Two blood thinners may not be worth the risk

For some patients, adding aspirin to a direct oral anticoagulant rarely adds value—but may add risk.

Haley Otman-U. Michigan • futurity
April 19, 2021 4 minSource

More blood thinners aren’t automatically better, a new study confirms.

The report in JAMA Internal Medicine focuses on the minimal pros and the concerning cons of combining a daily aspirin with a drug from the newer class of anticoagulants that include apixaban, dabigatran, edoxaban, and rivaroxaban.

“The patients on combination therapy were more likely to have bleeding events but they weren’t less likely to have a blood clot.”

Patients were taking one of these direct oral anticoagulants known as DOACs to prevent strokes from non-valvular atrial fibrillation or for the treatment of venous thromboembolic disease (deep vein thrombosis or pulmonary embolism). The patients in the study did not have another reason to take aspirin such as a recent history of a heart attack or a history of a heart valve replacement.

The researchers discovered that almost one-third of the people prescribed a DOAC were also taking aspirin without a clear reason for taking the aspirin.

“The patients on combination therapy were more likely to have bleeding events but they weren’t less likely to have a blood clot ,” says lead author Jordan Schaefer, an assistant professor of internal medicine and a hematologist at Michigan Medicine at the University of Michigan. “Therefore, it’s important that patients ask their doctors if they should be taking aspirin when they are prescribed a direct oral anticoagulant.”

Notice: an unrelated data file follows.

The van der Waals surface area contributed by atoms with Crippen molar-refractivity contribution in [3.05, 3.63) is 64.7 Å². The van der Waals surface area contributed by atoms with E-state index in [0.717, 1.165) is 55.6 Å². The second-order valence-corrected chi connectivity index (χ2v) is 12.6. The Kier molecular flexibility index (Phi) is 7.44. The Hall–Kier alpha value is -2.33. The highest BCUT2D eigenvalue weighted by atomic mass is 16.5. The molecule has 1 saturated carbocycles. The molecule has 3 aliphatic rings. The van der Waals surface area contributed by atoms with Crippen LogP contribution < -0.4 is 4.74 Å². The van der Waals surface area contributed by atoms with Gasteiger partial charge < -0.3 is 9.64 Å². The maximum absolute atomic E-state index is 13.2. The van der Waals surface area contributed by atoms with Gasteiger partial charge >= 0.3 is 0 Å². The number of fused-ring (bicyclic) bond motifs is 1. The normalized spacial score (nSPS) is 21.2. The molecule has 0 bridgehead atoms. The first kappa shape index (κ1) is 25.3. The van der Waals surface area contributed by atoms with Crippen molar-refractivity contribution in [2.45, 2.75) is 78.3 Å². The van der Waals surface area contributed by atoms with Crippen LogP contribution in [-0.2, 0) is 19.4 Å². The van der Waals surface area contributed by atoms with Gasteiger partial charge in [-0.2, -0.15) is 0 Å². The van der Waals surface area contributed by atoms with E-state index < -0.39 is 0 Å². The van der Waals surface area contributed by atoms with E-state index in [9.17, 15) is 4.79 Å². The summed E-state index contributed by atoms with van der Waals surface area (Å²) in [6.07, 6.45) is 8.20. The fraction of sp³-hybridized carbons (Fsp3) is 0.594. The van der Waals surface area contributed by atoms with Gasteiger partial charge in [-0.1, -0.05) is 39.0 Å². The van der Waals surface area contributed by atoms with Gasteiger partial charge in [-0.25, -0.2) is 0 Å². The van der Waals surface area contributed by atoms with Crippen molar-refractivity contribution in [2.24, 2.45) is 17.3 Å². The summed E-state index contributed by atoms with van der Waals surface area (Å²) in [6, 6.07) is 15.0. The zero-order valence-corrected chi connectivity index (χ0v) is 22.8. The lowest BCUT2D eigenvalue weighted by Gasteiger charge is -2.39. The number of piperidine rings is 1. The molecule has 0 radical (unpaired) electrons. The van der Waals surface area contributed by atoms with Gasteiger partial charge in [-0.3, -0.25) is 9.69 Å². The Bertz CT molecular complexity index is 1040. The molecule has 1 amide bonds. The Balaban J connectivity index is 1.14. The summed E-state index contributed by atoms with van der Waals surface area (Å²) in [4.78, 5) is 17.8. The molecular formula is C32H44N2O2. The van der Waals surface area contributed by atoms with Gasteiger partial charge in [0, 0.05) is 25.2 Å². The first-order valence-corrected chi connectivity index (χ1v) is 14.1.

The combination of an anticoagulant and an antiplatelet may be appropriate for people who have had a recent heart attack , recent coronary stent placement, or bypass surgery; prior mechanical valve surgery; or known peripheral artery disease, among other conditions says coauthor Geoffrey Barnes, an assistant professor of internal medicine and a vascular cardiologist at the Michigan Medicine Frankel Cardiovascular Center.

For the others, “combination therapy may not be happening intentionally; rather, the addition of aspirin might get overlooked because it’s not in any one specialist or general care provider’s territory,” Barnes says.

The authors note that there are many medical conditions and situations where adding aspirin with a direct oral anticoagulant has not been adequately studied. Schaefer adds he and colleagues plan to confirm their study findings in a larger, longer study because there were not many blood clots that occurred during the timeframe of this study, potentially limiting their ability to assess if aspirin could be beneficial.

Previously, Schaefer and Barnes also reported a significant increase in adverse outcomes for people taking both aspirin and warfarin, a different kind of anticoagulant.

Schaefer originally presented these registry-based cohort study results at the 2019 annual meeting of the American Society of Hematology.

Source: University of Michigan

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